- In fact, Chesimard perpetrated a crime, not a terrorist attack. The FBI's press release explains that she engaged in "the cold-blooded murder of a New Jersey State Trooper." How does killing a policeman who stopped her car for a motor vehicle violation amount to terrorism? This stretches the word terrorism to meaninglessness.
- The FBI prepares these lists hoping for help from the public; but Chesimard is not someone whom the public can help with; as the FBI puts it, she is "believed to be living freely in Cuba. She has been living in Cuba since mid-1984, where she attends government functions and her standard of living is higher than most Cubans." So, as an honored guest there, how will her capture be advanced by adding her to the terrorist list?
- And then the topic of this blog: a quick search does not turn up whether Chesimard identifies as a Muslim. If she does, then the terrorist count reaches 31 out of 32. If not, then her odd addition to the list would seem to be an attempt to dilute the Muslim component I pointed out two days ago. Who else might the FBI add: perhaps an anarchist from the 1890s still on the loose?
Chesimard should not only be jailed but should be executed for the 1973 murder. That said, she is 65 years old and writing books in Cuba, a threat to no one. Her sudden inclusion on the terrorism list makes no sense on a list that should focus on the "armed and extremely dangerous" thugs who live among us.
The terrorism list is poorly crafted and in dire need of both definition and updating; it is an embarrassment.
June 20, 2013 update: On behalf of the U.S. Department of State's Rewards for Justice program, the Seattle area Joint Terrorism Task Force placed an advertisement on 46 Seattle buses that replicates half the most-wanted terrorist list between two taglines: "Faces of Global Terrorism" and "Stop a Terrorist. Save Lives. Up to $25 Million Reward."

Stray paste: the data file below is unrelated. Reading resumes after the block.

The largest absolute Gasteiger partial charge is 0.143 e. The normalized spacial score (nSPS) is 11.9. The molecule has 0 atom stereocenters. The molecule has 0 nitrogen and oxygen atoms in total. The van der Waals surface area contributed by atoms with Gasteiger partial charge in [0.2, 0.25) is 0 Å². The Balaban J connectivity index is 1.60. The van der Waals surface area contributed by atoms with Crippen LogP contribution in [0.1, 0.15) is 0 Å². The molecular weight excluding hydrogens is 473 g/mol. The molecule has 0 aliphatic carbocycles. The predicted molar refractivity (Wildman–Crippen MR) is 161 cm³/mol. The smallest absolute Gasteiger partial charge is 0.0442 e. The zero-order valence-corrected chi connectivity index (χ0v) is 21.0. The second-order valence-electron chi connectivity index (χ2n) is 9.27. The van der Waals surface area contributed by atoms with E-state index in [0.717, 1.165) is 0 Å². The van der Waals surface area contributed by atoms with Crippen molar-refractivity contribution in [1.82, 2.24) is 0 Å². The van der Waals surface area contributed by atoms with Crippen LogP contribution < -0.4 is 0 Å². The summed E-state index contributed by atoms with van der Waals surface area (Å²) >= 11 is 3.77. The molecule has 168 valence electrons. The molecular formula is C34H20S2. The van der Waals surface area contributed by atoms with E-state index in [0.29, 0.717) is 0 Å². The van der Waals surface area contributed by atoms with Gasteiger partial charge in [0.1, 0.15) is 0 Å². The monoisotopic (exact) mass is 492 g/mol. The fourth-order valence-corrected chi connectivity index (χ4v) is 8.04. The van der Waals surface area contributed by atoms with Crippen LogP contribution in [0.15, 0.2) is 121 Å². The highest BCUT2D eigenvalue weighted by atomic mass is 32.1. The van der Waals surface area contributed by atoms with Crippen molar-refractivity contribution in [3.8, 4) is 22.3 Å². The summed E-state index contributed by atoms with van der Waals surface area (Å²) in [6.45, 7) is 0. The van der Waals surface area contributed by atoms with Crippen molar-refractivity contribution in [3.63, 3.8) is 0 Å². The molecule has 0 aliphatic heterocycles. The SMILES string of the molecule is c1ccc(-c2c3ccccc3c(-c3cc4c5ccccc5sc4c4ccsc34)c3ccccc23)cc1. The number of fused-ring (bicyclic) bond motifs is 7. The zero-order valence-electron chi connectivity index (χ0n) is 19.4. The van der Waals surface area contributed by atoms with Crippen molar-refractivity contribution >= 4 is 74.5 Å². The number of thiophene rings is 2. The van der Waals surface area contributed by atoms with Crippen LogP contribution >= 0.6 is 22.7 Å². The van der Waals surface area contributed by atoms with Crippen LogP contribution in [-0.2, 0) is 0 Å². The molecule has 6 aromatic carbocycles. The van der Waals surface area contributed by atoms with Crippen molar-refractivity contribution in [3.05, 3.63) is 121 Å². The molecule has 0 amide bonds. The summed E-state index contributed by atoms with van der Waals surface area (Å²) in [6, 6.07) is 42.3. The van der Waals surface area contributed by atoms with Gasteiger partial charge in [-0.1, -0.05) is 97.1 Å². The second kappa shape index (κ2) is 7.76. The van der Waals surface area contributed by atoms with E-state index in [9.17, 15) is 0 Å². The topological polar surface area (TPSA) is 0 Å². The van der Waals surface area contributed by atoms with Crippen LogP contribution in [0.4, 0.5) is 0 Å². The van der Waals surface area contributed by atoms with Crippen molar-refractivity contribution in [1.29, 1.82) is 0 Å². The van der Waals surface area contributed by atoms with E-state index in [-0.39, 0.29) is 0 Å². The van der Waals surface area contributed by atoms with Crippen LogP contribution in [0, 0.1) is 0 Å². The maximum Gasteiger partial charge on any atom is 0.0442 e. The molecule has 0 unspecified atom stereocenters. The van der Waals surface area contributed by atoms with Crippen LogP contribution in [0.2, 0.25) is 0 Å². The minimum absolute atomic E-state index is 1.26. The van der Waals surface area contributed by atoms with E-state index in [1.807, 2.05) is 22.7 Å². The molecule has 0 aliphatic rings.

Jim McDermott, a local left wing congressman, wrote in protest to FBI Director Robert Mueller about his "deep concern" that the ad is racist. According to him, the "ad featuring sixteen photos of wanted terrorists is not only offensive to Muslims and ethnic minorities, but it encourages racial and religious profiling. Representing terrorists, however, from only one ethnic or religious group, promotes stereotypes and ignores other forms of extremism. The FBI's 'Most Wanted Terrorists List' includes individuals of other races and associated with other religions and causes, but their faces are missing from this campaign." McDermott argues that the "bus ad will likely only serve to exacerbate the disturbing trend of hate crimes against Middle Eastern, South Asian, and Muslim-Americans."
Showing reality offends some people; a bus in Seattle.
McDermott also noted that only two of the thirty-two Most Wanted Terrorists are not Muslim.
June 25, 2013 update: McDermott gets his way and the JTTF bus ads will soon be taken down. Ads without photos will remain.
These ads are deemed acceptable and remain on the buses.
Comment: Reality is too much for some people to handle. Sadly, they have real power.
June 26, 2013 update: M. Zudhi Jasser, president of the American Islamic Forum for Democracy, eloquently responded to McDermott:
Congressman McDermott's comment [is what] I actually find offensive. This is ignorance beyond the pale. When the FBI puts up pictures of individuals that happen to be on the list, those photos need to come out and those are the most recent. I'm trying to figure out how the FBI does its work and somehow also has to be concerned about political correctness.
Whereas McDermott said, "You look at the pictures, they're all one color of folks." Jasser pointed out that "a number of those individuals are white, they're Caucasian."
July 16, 2013 update: A letter to Canada's TheSpec:
Ode to Koran 'blissful reading'
Your writer's recent perfumed ode to the Koran made for blissful reading in the garden on a sultry summer day. I felt a wonderful drowsiness as I read that Islam is transcendence and love. Sleep overcame me and I was transported to a magical land of make-believe where 30 of the 32 names on the FBI's most wanted terrorist list were not Muslim. Truly, a wonderful dream.
Apr. 23, 2014 update: According to the communist-affiliated Center for Constitutional Rights, of the 178 prisoners in the Bureau of Prisons' Communication Management Units (CMUs), the most restrictive prisons in the federal system, 101 are Muslim.